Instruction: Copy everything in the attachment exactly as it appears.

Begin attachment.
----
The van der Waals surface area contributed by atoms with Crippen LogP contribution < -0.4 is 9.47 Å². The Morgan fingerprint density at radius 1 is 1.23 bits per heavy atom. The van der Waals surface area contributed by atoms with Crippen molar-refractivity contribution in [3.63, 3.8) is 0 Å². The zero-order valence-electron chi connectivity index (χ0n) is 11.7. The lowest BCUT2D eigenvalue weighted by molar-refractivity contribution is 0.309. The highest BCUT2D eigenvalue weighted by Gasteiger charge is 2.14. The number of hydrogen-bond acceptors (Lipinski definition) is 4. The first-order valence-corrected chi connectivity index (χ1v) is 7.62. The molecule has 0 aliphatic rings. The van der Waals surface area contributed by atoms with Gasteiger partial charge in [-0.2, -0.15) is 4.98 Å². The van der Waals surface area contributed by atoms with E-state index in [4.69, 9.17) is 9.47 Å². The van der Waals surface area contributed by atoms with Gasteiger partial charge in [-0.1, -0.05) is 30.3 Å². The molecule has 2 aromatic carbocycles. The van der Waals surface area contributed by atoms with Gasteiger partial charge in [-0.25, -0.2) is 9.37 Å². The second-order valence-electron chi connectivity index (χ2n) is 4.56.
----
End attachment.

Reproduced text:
The van der Waals surface area contributed by atoms with Crippen LogP contribution < -0.4 is 9.47 Å². The Morgan fingerprint density at radius 1 is 1.23 bits per heavy atom. The van der Waals surface area contributed by atoms with Crippen molar-refractivity contribution in [3.63, 3.8) is 0 Å². The zero-order valence-electron chi connectivity index (χ0n) is 11.7. The lowest BCUT2D eigenvalue weighted by molar-refractivity contribution is 0.309. The highest BCUT2D eigenvalue weighted by Gasteiger charge is 2.14. The number of hydrogen-bond acceptors (Lipinski definition) is 4. The first-order valence-corrected chi connectivity index (χ1v) is 7.62. The molecule has 0 aliphatic rings. The van der Waals surface area contributed by atoms with Gasteiger partial charge in [-0.2, -0.15) is 4.98 Å². The van der Waals surface area contributed by atoms with E-state index in [4.69, 9.17) is 9.47 Å². The van der Waals surface area contributed by atoms with Gasteiger partial charge in [-0.1, -0.05) is 30.3 Å². The molecule has 2 aromatic carbocycles. The van der Waals surface area contributed by atoms with Gasteiger partial charge in [-0.25, -0.2) is 9.37 Å². The second-order valence-electron chi connectivity index (χ2n) is 4.56.